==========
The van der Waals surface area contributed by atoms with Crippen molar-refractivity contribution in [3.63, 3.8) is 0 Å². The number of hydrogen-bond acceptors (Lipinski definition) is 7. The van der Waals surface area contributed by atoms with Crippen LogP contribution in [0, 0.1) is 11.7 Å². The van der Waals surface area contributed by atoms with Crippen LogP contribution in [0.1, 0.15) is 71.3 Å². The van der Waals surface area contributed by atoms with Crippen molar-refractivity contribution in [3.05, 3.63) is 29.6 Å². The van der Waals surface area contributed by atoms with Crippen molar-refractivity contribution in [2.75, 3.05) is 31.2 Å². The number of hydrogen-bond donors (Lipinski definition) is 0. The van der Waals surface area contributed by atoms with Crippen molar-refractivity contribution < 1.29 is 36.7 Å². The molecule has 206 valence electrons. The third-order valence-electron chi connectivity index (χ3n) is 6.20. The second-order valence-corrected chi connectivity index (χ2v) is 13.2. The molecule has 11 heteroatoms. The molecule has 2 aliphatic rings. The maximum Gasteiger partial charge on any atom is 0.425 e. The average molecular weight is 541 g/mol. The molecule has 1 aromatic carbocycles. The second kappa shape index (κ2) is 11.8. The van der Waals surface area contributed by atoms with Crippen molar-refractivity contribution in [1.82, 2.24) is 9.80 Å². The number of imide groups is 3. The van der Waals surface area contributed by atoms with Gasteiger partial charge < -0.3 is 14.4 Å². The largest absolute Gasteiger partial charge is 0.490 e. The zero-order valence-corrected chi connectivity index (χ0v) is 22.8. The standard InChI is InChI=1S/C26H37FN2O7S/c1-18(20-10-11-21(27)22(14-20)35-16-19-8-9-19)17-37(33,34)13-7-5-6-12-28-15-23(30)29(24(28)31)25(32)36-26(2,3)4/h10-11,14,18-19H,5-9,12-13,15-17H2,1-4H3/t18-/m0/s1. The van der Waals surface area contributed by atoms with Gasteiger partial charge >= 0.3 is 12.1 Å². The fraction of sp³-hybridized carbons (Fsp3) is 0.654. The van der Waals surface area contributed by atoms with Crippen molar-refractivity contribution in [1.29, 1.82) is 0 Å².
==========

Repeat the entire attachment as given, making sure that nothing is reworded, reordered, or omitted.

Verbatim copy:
The van der Waals surface area contributed by atoms with Crippen molar-refractivity contribution in [3.63, 3.8) is 0 Å². The number of hydrogen-bond acceptors (Lipinski definition) is 7. The van der Waals surface area contributed by atoms with Crippen LogP contribution in [0, 0.1) is 11.7 Å². The van der Waals surface area contributed by atoms with Crippen LogP contribution in [0.1, 0.15) is 71.3 Å². The van der Waals surface area contributed by atoms with Crippen molar-refractivity contribution in [3.05, 3.63) is 29.6 Å². The van der Waals surface area contributed by atoms with Crippen molar-refractivity contribution in [2.75, 3.05) is 31.2 Å². The number of hydrogen-bond donors (Lipinski definition) is 0. The van der Waals surface area contributed by atoms with Crippen molar-refractivity contribution < 1.29 is 36.7 Å². The molecule has 206 valence electrons. The third-order valence-electron chi connectivity index (χ3n) is 6.20. The second-order valence-corrected chi connectivity index (χ2v) is 13.2. The molecule has 11 heteroatoms. The molecule has 2 aliphatic rings. The maximum Gasteiger partial charge on any atom is 0.425 e. The average molecular weight is 541 g/mol. The molecule has 1 aromatic carbocycles. The second kappa shape index (κ2) is 11.8. The van der Waals surface area contributed by atoms with Crippen molar-refractivity contribution in [1.82, 2.24) is 9.80 Å². The number of imide groups is 3. The van der Waals surface area contributed by atoms with Gasteiger partial charge < -0.3 is 14.4 Å². The largest absolute Gasteiger partial charge is 0.490 e. The zero-order valence-corrected chi connectivity index (χ0v) is 22.8. The standard InChI is InChI=1S/C26H37FN2O7S/c1-18(20-10-11-21(27)22(14-20)35-16-19-8-9-19)17-37(33,34)13-7-5-6-12-28-15-23(30)29(24(28)31)25(32)36-26(2,3)4/h10-11,14,18-19H,5-9,12-13,15-17H2,1-4H3/t18-/m0/s1. The van der Waals surface area contributed by atoms with Gasteiger partial charge >= 0.3 is 12.1 Å². The fraction of sp³-hybridized carbons (Fsp3) is 0.654. The van der Waals surface area contributed by atoms with Crippen molar-refractivity contribution in [1.29, 1.82) is 0 Å².